Opposition politicians used a House of Representatives Budget Committee meeting to point out that Kan had been successful selling Japanese nuclear power generation overseas and was now trying to end its use domestically, and attacked him for being “duplicitous” for pursuing sales outside of the country.
Kan could count on little support from fellow members of the ruling Democratic Party of Japan (DPJ), who sought to distance themselves from the prime minister’s anti-nuclear statements.
Kan, meanwhile, emphasized his anti-nuclear stance was a personal viewpoint and not official DPJ policy, and responded to the criticism only by urging that all aspects of the country’s energy policy be debated.
Koichi Yamauchi, a member of the minor opposition Your Party, blasted Kan.
“It’s duplicitous to be saying domestically ‘Let’s get away from nuclear power’ while at the same time you’re trying to sell it overseas,” Yamauchi said.
Opposition Liberal Democratic Party member Ken Saito pursued the same line, asking Kan whether he would continue trying to export nuclear technology to Vietnam, top priority for exports of Japanese nuclear technology and equipment, while trying to end nuclear power generation inside Japan.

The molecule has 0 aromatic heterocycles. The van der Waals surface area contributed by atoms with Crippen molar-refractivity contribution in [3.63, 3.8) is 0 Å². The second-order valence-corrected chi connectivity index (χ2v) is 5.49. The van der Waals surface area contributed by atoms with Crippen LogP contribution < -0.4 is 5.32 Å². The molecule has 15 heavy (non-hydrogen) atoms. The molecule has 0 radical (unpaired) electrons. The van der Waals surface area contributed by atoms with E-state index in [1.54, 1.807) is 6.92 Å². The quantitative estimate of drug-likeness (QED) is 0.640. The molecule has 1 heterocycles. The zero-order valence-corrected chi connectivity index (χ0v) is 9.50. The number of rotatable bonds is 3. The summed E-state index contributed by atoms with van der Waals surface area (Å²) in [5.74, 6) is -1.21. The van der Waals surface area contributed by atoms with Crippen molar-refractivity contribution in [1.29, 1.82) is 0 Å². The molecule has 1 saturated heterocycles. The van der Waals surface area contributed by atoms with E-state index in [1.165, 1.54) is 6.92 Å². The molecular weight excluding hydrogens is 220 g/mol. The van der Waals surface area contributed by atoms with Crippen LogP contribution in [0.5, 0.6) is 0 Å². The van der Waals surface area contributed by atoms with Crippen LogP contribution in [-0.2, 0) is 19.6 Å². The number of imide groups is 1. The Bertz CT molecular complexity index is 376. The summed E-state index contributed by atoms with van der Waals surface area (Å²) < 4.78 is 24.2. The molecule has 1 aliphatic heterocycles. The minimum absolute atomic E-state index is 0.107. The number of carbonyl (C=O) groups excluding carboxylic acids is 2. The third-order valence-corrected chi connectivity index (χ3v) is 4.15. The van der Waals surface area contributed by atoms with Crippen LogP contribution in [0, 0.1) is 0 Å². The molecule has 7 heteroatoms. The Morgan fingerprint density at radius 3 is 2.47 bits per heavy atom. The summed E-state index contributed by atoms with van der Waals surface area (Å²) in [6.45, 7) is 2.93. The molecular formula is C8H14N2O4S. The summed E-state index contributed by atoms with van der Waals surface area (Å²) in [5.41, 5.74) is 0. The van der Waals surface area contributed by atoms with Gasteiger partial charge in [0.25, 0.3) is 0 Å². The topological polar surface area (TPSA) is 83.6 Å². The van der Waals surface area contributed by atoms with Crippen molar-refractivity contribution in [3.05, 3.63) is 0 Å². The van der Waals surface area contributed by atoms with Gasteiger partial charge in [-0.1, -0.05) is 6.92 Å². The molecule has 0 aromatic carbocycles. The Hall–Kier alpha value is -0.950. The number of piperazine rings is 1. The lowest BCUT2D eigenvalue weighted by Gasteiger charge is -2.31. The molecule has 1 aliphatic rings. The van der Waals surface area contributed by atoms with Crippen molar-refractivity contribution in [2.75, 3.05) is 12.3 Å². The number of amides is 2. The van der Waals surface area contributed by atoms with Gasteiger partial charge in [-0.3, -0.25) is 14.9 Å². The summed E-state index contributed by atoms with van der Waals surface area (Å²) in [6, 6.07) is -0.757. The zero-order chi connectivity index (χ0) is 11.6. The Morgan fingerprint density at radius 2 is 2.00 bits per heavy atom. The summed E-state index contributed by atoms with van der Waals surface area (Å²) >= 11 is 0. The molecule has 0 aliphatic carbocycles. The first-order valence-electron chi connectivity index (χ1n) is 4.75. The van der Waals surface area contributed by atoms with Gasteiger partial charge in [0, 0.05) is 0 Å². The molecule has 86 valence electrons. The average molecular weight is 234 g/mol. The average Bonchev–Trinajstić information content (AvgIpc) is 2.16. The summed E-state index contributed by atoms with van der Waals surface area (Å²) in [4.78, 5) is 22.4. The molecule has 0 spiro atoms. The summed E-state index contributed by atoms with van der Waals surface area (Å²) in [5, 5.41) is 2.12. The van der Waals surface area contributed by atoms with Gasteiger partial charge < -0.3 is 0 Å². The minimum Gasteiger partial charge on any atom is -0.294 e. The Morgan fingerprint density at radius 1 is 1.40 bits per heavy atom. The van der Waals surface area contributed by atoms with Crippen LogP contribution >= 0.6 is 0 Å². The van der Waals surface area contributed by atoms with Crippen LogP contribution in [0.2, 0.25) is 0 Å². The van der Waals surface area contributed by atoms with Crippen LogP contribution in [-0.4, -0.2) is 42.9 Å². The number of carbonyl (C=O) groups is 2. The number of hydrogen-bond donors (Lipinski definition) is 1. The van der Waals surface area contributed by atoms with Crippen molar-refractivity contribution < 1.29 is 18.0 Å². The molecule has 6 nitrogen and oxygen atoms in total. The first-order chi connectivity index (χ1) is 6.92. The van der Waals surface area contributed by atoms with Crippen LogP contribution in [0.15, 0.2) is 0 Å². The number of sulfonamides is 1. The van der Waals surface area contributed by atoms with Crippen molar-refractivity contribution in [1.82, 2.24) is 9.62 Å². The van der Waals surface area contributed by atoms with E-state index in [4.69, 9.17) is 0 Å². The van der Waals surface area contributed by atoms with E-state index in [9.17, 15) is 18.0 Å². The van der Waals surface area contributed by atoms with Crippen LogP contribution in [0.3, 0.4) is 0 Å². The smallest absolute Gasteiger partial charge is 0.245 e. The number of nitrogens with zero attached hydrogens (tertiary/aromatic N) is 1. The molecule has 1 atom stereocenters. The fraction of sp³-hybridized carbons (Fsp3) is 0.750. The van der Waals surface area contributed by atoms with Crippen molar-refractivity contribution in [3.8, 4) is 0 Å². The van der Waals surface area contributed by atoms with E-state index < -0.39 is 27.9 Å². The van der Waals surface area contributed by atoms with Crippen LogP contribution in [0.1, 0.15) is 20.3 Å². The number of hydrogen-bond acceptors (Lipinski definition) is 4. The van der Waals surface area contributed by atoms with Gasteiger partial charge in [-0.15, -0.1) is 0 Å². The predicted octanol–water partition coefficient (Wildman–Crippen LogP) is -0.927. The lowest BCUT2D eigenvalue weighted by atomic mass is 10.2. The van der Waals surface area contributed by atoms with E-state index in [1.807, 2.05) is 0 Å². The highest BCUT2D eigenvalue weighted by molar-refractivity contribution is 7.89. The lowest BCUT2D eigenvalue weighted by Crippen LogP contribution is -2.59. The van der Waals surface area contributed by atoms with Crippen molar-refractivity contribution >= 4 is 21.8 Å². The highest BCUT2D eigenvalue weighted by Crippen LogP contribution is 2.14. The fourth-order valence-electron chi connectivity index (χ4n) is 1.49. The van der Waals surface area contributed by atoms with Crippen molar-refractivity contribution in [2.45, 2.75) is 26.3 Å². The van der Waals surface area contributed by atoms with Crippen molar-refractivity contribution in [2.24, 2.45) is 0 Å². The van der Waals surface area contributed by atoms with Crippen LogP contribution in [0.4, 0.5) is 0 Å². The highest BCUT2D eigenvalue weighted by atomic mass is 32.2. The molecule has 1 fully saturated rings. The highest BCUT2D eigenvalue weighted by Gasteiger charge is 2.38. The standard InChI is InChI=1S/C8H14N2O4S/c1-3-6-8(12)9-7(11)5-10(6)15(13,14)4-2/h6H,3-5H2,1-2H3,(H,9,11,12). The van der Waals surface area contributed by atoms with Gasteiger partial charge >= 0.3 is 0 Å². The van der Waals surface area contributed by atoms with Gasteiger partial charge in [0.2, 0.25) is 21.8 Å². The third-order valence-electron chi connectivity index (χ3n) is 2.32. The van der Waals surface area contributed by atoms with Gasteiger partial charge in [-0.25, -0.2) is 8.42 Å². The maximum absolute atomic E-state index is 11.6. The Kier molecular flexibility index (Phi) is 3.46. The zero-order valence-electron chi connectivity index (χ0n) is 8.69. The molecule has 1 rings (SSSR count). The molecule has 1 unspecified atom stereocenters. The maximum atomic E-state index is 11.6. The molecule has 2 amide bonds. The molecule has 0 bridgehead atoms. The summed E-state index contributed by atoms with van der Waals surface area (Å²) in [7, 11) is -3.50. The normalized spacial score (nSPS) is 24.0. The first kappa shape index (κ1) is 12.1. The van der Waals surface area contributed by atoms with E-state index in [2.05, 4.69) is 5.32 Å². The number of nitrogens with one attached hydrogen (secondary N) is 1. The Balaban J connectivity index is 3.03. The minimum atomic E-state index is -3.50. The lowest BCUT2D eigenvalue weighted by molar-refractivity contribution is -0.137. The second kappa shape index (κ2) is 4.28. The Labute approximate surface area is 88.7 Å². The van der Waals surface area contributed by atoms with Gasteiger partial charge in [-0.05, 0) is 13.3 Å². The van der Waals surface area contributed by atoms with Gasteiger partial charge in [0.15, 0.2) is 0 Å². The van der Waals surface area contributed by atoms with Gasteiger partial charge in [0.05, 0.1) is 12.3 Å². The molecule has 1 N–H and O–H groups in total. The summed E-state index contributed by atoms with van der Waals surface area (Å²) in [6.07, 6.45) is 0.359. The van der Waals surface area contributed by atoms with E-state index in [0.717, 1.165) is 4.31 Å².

“It’s moving ahead as a diplomatic procedure. I want to discuss how it happens,” Kan replied, later adding that he wants debate over every aspect of Japan’s energy policy.
Kan received little support from DPJ members. Minister of Economy, Trade, and Industry Banri Kaieda was sarcastic when asked about the prime minister’s opposition to nuclear power.
“He says it was a personal statement, so whether or not I share his feelings is a matter lighter than goose down,” the Cabinet minister said.
But Chief Cabinet Secretary Yukio Edano supported continuation of nuclear technology exports.
“If other countries would like us to move ahead as always, we would like to respond that way,” he said.
Japan launched a nuclear export consortium in October last year, months before the March 11 earthquake and tsunami that ravaged the Tohoku Region and triggered meltdowns at the Fukushima Daiichi nuclear plant, which has thrown the country’s nuclear energy policies into disarray.
Kan said during a July 14 speech that Japan must end its dependence on nuclear power and devise new forms of electricity generation.